Stephen Downes

Knowledge, Learning, Community

There's a thing out there called the Yass Prize and Jeff Yass has written a paean in Forbes, reprinted here (so we avoid the paywall) by the Center for Education Reform, touting the benefits of 'education freedom', the idea that education funding follows the student rather than being assigned to learning institutions. In practice, the idea is "to allow public funds to be used to help low-income families enroll in private schools." This article is an example of the sort of deceptive marketing we see supporting private education providers, just as the Yass Prize is intended to promote a specific agenda. I am in favour of choice and freedom in education, but the problem with this approach, to my mind, is clear: for private providers, success is defined by revenue, which invariably leads to misleading advertising, lower quality services, less qualified staff, questionable content and sometimes outright fraud. Overall, the public ends up paying a lot more for lower quality results. And privatization is not the only option; choice can be provided in a public system, as Edmonton's school board so clearly demonstrates. With online support and services, public education providers can offer free and accessible learning resources to support all needs at a fraction of the cost commercial providers would charge, while ensuring quality standards and the public interest are served. Related: As science denial grows, science museums fight back by teaching scientific literacy.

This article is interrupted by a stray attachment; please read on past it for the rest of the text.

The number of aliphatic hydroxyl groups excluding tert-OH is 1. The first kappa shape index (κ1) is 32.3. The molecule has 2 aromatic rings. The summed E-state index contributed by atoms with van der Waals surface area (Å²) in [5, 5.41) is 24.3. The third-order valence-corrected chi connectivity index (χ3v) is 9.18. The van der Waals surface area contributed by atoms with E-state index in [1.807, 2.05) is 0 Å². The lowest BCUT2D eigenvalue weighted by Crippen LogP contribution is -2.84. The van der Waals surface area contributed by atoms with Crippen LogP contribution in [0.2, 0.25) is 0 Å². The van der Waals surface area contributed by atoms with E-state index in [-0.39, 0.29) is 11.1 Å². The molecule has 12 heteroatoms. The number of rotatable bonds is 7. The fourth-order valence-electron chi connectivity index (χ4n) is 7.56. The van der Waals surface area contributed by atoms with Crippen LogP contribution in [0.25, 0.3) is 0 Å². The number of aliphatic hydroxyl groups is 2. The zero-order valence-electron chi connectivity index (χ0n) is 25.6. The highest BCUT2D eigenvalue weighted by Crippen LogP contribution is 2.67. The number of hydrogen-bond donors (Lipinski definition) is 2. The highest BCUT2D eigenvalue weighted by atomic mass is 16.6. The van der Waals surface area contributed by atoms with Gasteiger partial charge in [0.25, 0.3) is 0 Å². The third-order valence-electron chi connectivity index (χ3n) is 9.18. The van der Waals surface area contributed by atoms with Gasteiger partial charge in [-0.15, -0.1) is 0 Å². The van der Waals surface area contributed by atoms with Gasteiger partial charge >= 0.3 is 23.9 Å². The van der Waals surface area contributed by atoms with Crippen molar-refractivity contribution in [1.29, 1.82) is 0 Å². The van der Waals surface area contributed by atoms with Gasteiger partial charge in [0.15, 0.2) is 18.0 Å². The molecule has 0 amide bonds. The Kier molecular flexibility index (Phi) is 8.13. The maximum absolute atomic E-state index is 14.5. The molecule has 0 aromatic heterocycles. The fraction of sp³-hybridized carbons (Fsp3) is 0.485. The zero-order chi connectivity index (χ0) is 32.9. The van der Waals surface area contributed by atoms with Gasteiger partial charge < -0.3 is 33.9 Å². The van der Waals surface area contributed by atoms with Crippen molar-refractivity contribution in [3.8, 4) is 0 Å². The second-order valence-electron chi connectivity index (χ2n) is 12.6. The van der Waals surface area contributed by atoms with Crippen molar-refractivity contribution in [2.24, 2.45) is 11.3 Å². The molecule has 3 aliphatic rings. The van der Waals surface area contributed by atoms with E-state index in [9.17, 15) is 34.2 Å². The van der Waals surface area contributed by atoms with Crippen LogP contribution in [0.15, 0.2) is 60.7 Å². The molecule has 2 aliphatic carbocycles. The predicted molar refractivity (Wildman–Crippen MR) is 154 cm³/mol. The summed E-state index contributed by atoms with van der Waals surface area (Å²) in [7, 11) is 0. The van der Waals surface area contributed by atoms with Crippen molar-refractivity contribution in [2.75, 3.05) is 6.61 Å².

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Stephen Downes Stephen Downes, Casselman, Canada

Copyright 2023
Last Updated: Nov 28, 2023 12:23 p.m.

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